A Bergen County town is the focus of a four-part docu-series by MSNBC examining race.
"Model America" examines America's complicated relationship with race through the lens of people in Teaneck, a "racial utopia" turned unlikely ground zero for the modern Black Lives Matter movement.
Particularly, the series focuses on the township's climate after 16-year-old Phillip Pannell was shot and killed by officer Gary Spath in April 1990.
The series' co-director and executive producer Dani Goffstein is a Teaneck native, who felt the township felt "oddly segregated," despite being a diverse community.
"As a kid, I remember learning about Jim Crowe in history class and thinking that it didn’t sound all that different from what I experienced growing up," he said. "For example, Teaneck has two separate Little Leagues: White kids join the Teaneck Baseball Organization, and Black kids play in the Teaneck Southern Baseball League.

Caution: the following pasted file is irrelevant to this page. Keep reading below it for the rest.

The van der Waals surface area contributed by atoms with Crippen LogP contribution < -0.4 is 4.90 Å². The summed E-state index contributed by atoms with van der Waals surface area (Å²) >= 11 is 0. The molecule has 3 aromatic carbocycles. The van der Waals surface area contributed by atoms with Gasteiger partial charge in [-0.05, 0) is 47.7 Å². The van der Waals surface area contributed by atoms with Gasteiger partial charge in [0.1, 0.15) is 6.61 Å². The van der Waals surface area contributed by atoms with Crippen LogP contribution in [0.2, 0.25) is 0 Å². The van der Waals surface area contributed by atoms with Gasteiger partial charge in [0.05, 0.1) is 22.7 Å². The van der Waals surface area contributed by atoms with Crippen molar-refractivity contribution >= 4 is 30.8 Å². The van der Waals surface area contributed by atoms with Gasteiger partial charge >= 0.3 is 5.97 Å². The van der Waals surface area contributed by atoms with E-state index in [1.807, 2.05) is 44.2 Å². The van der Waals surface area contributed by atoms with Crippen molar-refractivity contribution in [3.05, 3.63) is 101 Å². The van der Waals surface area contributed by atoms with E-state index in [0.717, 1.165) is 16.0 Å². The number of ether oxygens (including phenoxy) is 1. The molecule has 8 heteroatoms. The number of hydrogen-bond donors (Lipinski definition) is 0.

"On Queen Anne Road, there are two barbershops next to each other: 'Chubby’s,”'where White people get haircuts, and 'The Chop Shop,' where Black people get haircuts."
It wasn't until he was 11 years old, walking home from synagogue when his father pointed out the home where Pannell was shot by Spath just two years before he was born, she said. He later went on to get haircuts at The Chop Shop instead of Chubby's, and made friends with Black children in her community — and got to know the people who loved Pannell before he died.
"Model America" airs Sunday, Sept. 18 at 10 p.m. on MSNBC
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